2 educators’ experiences lead to creating podcast

Partners Rod McCall, Bryce Runge join forces to ‘inspire’ those around them


Sofia Ayala

During an interview in Rod McCall’s classroom, he and Bryce Runge talk about their life experiences, and how this led to them creating a podcast. “Bryce and I have had quite a journey, filled with many good and bad experiences,” McCall said. “With a combined 50 years of experience working with young people, we have always sought ways to share our stories in a way that would ultimately provide hope and empower others to thrive.”

Putting their headphones on, Rod McCall and Bryce Runge lean into the microphone and press record. They have one goal: inspire others. 

Runge and McCall have worked in the district for 10 years. Runge is the Hope Squad adviser at Reynolds Middle School, and Mr. McCall teaches 12th grade government at Prosper High School. They met 10 years ago at a staff member’s holiday party – Runge worked in the ISS room, while McCall taught in the social studies department. Now, the two host the “Home Sweet Home” podcast together.

“We went to a Christmas party, hung out, chit chatted,” McCall said. “Got to know each other, and we’ve been good friends ever since.”

McCall and Runge wanted to start a podcast because of their “unique background” and the challenges that they’ve both faced in life.

There are always challenges. I don’t think any of us are very ‘techy’ individuals. I think we have a great vision of what we want to do, and we just started throwing spaghetti up against the wall. We watched some Youtube videos. We knew enough. We just bought some stuff, plugged it in and started recording.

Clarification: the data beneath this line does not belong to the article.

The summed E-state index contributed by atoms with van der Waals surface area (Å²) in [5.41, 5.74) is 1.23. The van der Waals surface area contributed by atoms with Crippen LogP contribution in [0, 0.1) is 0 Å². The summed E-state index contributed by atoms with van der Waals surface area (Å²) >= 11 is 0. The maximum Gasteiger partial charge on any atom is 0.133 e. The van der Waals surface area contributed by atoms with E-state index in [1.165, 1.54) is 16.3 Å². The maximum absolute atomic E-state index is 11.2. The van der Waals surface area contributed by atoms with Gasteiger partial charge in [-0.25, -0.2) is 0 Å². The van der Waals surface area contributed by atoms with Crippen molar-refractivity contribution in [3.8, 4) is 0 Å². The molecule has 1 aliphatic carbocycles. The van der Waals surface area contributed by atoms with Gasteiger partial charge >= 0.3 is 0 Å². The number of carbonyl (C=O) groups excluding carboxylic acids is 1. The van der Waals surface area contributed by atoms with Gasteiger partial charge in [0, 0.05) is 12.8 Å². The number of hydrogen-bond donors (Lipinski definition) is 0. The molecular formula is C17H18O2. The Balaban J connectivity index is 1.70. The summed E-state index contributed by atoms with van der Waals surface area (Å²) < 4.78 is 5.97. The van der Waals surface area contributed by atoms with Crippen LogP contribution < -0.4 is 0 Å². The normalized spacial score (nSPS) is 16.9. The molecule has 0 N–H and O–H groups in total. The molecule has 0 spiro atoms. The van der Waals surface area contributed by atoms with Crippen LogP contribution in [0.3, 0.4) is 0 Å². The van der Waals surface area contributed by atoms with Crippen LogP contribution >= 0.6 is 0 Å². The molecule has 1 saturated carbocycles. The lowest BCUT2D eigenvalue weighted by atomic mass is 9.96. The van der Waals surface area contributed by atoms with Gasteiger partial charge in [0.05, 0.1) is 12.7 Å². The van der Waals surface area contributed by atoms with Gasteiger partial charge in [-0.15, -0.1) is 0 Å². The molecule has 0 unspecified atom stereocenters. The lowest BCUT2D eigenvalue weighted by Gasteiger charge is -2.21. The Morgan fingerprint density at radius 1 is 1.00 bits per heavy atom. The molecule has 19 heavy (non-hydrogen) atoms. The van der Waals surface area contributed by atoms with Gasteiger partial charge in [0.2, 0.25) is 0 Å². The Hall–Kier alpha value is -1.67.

— Bryce Runge

On Oct. 21, 2011, McCall received news that he was finally going to get custody of his child, Eryk McCall. He was going to get full guardianship of his son, while his ex-wife, Hayslett-McCall’s, rights were terminated.

“The ‘quiet, late-morning air’ gave into the splitting sound of three gunshots. Karen Hayslett-McCall had shot 8-year-old Eryk twice, then turned the gun on herself,” senior Gabriella Winans said in an interview with McCall, “killing them both.”

The full article on McCall by Winans can be found here.

“No one had to tell me what my soul already understood,” McCall said. “Eryk was gone.”

Runge’s personal experiences include academic struggles and deficiency of direction, which enable him to connect and transmit inspiring messages that can relate to people, regardless of their age. In his book, “Wake Up, Wake Up, Wake Up,” more can be found about his story.

“We started a podcast because of the journeys me and Mr. McCall have been on,” Runge said. “And, to try to see how can we help others with it.”

McCall said Runge came to him with the idea.

“A few summers ago, we sat down to examine ways to bring our vision alive,” Runge said. “We discussed what influences family dynamics and the vital need for communication, connectedness and conflict resolution.”

It was then when they discovered that podcasts reach about 90 million Americans each month.

“Well, you (Runge) brought it up, and you said, ‘What do you think?’” McCall said. “And, I said ‘it’s genius,’ so the ball just started rolling from there.”

In this behind-the-scenes look at their Eagle Nation Online interview, Rod McCall and Bryce Runge talk about how their podcast started and their inspiration for it.

“Home Sweet Home” is available to listen to on Apple Podcasts or on Runge’s website, brycerunge.com.